Mr Carddiff said there was “no specific advice from me”.

    “Most people who saw the crash coming saw it too late to be in a postion to undo most of the damage,” he said.

    “We were on the cliff and the wind was blowing. How do you climb down off the cliff without precipitating a crash?”
  • 13:04
    My Lynch also asked whether there was any research done to back up the “soft landing theory” within the Department of Finance.

    Mr Cardiff said he could not say “one way or the other”.

    He also said he didn’t believe the term ‘soft landing’ was used widely at the time, and that the theory “wasn’t that soft”. It was “quite a bump”.
  • 13:05
    Talking about the night of the guarantee, Mr Cardiff said the last phone call he made was at 4am.
  • 13:14
    Fine Gael TD Kieran O’Donnell asked Mr Cardiff for the basis of his belief at the time that Anglo Irish Bank should be nationalised.

    Mr Cardiff said he “thought they were shot”.

    This was “not in terms of solvency but in terms of future business” due to the bank’s reliance on lending to the construction sector.

    “Who were they going to lend to?” he asked. “What was their business going to be in two years time?”

    Asked who else favoured nationalising the bank on the night in question, he said “just myself and the Minister, and, later on, just me.”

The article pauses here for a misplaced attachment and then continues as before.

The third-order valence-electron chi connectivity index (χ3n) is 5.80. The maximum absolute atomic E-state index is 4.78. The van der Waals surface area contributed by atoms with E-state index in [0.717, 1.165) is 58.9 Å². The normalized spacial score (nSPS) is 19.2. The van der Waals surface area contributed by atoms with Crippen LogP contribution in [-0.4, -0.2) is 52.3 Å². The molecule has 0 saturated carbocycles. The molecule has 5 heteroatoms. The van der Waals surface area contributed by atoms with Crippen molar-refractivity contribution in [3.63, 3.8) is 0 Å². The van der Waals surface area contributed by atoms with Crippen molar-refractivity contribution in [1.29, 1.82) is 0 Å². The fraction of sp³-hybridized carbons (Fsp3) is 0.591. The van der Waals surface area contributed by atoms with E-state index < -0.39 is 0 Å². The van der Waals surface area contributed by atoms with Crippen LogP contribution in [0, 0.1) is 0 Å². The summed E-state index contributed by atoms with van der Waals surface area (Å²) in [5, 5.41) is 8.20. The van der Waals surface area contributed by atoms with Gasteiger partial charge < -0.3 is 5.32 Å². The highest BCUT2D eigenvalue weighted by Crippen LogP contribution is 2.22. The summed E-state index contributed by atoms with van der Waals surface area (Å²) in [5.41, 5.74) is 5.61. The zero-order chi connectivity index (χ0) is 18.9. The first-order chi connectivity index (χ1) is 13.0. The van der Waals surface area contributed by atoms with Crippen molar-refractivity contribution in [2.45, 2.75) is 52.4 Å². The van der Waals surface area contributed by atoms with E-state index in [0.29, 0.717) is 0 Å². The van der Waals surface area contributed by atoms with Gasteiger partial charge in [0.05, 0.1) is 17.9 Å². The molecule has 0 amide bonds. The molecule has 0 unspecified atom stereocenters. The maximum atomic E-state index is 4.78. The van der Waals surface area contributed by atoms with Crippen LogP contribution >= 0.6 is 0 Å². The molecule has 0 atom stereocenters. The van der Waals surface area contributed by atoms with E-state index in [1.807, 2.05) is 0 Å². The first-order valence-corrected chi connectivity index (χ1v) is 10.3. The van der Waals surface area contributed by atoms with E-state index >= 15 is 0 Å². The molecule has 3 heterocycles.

He added: “I don’t know even now if I was right but that was my position.”
  • 13:33
    Under questioning from Senator Sean Barrett, Mr Cardiff said there were “some reasonable concerns” in relation to the guarantee.

    He, however, dismissed the narrative that the events of that night were entirely a case of muddling through.

    “There was a huge amount of preparation,” he said. “We didn’t just turn up unequipped. A lot of work had been done.”
  • 14:00
    He said that has they had “a perfect foresight” of what was going to happen, they “would have acted faster, differently and more aggressively”.

    On this issue of burning bondholders, he said: “Then you need to talk about major constitutional issues that we didn’t see any way around.”

    The idea that there was a “magic solution” is “not fully tenable”, he added.
  • 14:04
    Mr Cardiff was also asked about Mr Trichet’s denials to the Banking Inquiry that he directed the government not to allow a bank to fail.

    Mr Cardiff said there were apparently “two conflicting accounts” in relation to the matter.

    “One from Mr Trichet himself,” he said. “One is my recollection of what the governor of the Central Bank told us, and mine is backed up in writing.”
  • 14:16

    Senator Susan O’Keeffe asked Mr Cardiff whether either Taoiseach Brian Cowen or Minister for finance Brian Lenihan has sought advice external from his their advisors and civil servants.

    Mr Cardiff replied: “Not on the night.”

  • 14:17

    There was “no agenda” to keep bad news out of the room, he said.

  • 14:22

    Pearse Doherty has returned to the issue of individuals who lobbied for the guarantee, or “individuals who may have made their views known”.

    He asked specifically about JP McManus and Denis O’Brien.

    “I have no record whatsoever, nor any recollection whatsoever, in terms of those names,” said Mr Cardiff.

  • 14:28
    That concludes the evidence of Mr Cardiff to the Banking Inquiry today. He is due to return next week to give evidence in relation to other matters.

    Thanks for reading and see irishtimes.com for news reports by Ciaran Hancock on today’s hearing.